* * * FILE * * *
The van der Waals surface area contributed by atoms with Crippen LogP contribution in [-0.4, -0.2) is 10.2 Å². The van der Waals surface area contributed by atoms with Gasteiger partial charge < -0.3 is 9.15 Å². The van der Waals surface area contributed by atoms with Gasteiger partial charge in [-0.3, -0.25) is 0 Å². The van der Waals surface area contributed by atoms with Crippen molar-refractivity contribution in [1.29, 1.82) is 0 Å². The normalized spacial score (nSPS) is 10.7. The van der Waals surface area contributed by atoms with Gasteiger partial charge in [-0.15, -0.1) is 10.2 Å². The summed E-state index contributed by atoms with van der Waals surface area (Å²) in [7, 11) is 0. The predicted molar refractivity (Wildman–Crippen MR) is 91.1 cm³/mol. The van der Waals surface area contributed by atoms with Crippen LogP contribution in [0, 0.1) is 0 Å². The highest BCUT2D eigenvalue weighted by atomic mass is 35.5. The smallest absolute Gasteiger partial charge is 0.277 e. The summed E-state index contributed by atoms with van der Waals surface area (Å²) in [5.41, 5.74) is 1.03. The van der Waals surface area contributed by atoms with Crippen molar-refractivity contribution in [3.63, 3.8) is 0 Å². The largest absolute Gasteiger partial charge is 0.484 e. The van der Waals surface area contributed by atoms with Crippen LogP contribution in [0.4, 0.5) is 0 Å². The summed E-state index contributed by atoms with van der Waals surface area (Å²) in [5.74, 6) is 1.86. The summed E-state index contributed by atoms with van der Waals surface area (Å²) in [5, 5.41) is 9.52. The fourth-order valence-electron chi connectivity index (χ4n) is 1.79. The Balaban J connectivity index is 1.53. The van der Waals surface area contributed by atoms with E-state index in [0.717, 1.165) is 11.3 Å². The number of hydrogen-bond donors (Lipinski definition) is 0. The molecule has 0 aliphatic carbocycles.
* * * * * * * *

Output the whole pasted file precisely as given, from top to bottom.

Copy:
The van der Waals surface area contributed by atoms with Crippen LogP contribution in [-0.4, -0.2) is 10.2 Å². The van der Waals surface area contributed by atoms with Gasteiger partial charge < -0.3 is 9.15 Å². The van der Waals surface area contributed by atoms with Gasteiger partial charge in [-0.3, -0.25) is 0 Å². The van der Waals surface area contributed by atoms with Crippen molar-refractivity contribution in [1.29, 1.82) is 0 Å². The normalized spacial score (nSPS) is 10.7. The van der Waals surface area contributed by atoms with Gasteiger partial charge in [-0.15, -0.1) is 10.2 Å². The summed E-state index contributed by atoms with van der Waals surface area (Å²) in [7, 11) is 0. The predicted molar refractivity (Wildman–Crippen MR) is 91.1 cm³/mol. The van der Waals surface area contributed by atoms with Crippen LogP contribution in [0, 0.1) is 0 Å². The highest BCUT2D eigenvalue weighted by atomic mass is 35.5. The smallest absolute Gasteiger partial charge is 0.277 e. The summed E-state index contributed by atoms with van der Waals surface area (Å²) in [5.41, 5.74) is 1.03. The van der Waals surface area contributed by atoms with Crippen molar-refractivity contribution in [3.63, 3.8) is 0 Å². The largest absolute Gasteiger partial charge is 0.484 e. The van der Waals surface area contributed by atoms with Crippen LogP contribution in [0.4, 0.5) is 0 Å². The summed E-state index contributed by atoms with van der Waals surface area (Å²) in [5.74, 6) is 1.86. The summed E-state index contributed by atoms with van der Waals surface area (Å²) in [5, 5.41) is 9.52. The fourth-order valence-electron chi connectivity index (χ4n) is 1.79. The Balaban J connectivity index is 1.53. The van der Waals surface area contributed by atoms with E-state index in [0.717, 1.165) is 11.3 Å². The number of hydrogen-bond donors (Lipinski definition) is 0. The molecule has 0 aliphatic carbocycles.